As the Table Leg World team made the rounds on the trade show circuit during the last half of 2013, speaking to corporate purchasers and our industry colleagues, we observed many emerging and sustaining trends in office furnishings.
Many corporations have figured out how to furnish a more ergonomically-correct workplace through the use of many types of pieces and tools, including desks, chairs, keyboards, mice, and monitors optimized for human factors. Innovations resulting in these solutions have taken many years to come online for professionals, but they are already making a big difference in comfort, health, wellness, and productivity.
As we first saw in 2012, we continued to see throughout 2013 that more companies are realizing that the “fixed work space” is becoming a thing of the past. These fixed work spaces are being replaced with internal offices built as work zones and work group complemented by external sites such as coffee shop environments and home offices. Laptops, tablets, and mobile phones are the innovations that have driven many professionals to replace their traditional desks, chairs, and telephones with a fresh take on more comfortable surroundings. However, many users find that their posture in a coffee shop chair or living room sofa may be far from perfect, and smaller keyboard and screen sizes are creating problems such as strained eyes and fingers.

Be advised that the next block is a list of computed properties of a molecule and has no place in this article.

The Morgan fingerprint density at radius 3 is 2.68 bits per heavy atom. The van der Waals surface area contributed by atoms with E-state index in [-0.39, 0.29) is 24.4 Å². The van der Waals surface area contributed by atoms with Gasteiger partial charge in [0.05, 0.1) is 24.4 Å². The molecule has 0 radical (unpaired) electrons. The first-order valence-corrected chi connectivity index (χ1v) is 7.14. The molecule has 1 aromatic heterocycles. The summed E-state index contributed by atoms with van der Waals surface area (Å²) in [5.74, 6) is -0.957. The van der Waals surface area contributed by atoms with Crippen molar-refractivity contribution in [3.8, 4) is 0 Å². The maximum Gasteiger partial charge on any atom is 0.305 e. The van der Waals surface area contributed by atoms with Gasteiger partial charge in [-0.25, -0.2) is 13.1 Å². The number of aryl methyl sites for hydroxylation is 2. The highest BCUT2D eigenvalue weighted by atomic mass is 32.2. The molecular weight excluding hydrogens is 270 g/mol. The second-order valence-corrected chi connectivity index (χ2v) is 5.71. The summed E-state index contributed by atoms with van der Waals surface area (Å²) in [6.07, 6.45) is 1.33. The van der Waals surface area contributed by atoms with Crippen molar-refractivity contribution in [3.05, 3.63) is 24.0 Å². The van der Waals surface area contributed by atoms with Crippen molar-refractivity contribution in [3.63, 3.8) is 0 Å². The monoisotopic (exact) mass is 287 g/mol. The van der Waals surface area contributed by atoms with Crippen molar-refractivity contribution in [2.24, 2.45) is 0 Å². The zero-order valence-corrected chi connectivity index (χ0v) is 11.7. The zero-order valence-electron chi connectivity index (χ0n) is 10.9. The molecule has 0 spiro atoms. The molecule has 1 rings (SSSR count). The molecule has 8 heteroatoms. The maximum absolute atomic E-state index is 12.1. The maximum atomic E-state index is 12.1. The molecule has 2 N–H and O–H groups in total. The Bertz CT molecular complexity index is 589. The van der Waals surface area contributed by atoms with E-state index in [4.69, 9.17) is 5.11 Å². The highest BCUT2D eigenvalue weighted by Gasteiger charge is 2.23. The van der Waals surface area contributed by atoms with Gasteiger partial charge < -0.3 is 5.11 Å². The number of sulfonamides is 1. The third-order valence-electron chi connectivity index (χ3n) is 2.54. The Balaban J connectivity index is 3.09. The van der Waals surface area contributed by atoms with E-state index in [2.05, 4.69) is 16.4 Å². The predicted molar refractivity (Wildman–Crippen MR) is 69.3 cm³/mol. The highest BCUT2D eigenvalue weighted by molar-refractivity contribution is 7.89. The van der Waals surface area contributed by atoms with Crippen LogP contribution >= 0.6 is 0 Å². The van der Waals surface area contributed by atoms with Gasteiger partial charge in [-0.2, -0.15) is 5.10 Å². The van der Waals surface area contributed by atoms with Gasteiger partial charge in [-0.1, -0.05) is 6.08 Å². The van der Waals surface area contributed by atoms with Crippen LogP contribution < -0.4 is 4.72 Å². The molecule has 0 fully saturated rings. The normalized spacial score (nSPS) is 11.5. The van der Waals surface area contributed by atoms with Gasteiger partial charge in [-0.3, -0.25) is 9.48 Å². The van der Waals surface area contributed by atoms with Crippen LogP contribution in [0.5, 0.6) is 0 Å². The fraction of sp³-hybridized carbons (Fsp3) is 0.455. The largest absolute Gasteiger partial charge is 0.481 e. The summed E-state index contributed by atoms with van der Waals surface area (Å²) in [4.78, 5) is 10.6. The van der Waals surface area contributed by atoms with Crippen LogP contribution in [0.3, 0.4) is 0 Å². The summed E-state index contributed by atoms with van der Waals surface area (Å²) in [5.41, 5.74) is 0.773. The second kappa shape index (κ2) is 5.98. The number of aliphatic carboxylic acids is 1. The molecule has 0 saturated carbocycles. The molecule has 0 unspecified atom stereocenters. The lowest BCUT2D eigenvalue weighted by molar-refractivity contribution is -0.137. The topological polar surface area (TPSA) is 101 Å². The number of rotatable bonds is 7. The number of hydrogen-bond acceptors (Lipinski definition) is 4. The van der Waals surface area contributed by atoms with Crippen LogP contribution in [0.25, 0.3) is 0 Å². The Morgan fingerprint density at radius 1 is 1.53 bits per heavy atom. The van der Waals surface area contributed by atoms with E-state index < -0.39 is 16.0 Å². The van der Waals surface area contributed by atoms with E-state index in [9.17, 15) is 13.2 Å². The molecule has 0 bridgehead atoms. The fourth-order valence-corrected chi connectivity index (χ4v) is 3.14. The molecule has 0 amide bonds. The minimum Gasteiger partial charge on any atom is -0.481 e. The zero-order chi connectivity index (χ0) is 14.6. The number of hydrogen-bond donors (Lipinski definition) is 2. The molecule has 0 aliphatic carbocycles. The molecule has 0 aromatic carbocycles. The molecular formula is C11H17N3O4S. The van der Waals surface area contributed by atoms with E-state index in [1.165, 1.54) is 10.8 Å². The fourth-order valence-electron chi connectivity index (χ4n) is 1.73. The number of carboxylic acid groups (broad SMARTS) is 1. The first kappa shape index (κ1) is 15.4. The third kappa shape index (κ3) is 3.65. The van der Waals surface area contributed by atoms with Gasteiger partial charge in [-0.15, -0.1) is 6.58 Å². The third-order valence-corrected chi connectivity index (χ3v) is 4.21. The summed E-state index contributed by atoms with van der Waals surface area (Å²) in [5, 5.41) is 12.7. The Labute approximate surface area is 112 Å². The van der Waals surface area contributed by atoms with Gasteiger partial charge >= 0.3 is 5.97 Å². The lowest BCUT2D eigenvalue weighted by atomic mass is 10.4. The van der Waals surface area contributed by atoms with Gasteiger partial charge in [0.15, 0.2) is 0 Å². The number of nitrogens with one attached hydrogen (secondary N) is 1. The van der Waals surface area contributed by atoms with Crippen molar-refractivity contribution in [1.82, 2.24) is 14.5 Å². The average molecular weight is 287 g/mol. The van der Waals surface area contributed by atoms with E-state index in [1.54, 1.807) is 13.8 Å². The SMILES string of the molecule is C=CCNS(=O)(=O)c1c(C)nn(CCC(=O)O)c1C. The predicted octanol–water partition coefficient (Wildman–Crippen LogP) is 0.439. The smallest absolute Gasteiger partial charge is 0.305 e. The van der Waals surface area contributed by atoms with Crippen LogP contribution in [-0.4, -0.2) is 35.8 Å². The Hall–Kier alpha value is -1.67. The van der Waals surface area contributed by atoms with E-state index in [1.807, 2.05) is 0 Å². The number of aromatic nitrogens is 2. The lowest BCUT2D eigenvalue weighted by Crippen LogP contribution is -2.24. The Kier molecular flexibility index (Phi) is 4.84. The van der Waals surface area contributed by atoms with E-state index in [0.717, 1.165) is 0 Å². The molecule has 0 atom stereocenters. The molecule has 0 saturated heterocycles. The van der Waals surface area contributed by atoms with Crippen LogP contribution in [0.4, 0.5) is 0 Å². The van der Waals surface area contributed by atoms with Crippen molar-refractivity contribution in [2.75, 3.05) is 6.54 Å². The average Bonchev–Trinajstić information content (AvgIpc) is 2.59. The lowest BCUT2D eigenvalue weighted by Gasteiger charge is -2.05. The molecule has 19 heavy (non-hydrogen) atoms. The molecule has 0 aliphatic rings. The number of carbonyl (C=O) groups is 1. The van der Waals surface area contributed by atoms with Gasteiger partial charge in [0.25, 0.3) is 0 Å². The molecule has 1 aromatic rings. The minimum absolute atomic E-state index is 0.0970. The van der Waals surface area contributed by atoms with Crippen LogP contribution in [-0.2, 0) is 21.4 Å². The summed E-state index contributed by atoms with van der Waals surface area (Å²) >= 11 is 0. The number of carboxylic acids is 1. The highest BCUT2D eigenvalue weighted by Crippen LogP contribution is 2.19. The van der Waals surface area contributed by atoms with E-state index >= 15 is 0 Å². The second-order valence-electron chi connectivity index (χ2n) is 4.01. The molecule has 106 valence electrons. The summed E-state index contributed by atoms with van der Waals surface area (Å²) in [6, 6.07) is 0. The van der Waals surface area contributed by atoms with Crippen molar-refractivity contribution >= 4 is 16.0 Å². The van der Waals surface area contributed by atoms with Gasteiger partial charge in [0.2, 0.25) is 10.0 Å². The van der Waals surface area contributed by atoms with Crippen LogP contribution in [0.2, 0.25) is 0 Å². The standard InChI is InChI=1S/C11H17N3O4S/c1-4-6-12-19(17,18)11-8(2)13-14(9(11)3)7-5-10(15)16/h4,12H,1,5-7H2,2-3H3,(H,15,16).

Another interesting observation is that while facilities and physical plant departments often hold decision-making power for furniture purchases, the more educated professionals on the topic of workplace ergonomics typically lie in human resources and compliance departments. More collaboration among these business units will yield a far greater human experience in the workplace, to be sure.
As bad posture in the workplace escalates, so too do pain, discomfort, and ultimately worker’s compensation claims. For example, here’s a scary statistic: in a survey of 500 employees at CBS, nearly 74 percent revealed that they had enough current discomfort in the workplace to justify seeing a physician. The good news is that more than 75 percent of the time, changes to the workplace environment can resolve worker discomforts. These changes can include moving the monitor closer or adjusting its height, adjusting chair height, and changing the type of lighting used.
Thus, companies should continue to strive for more collaboration among purchasers and ergonomics experts to ensure a great experience.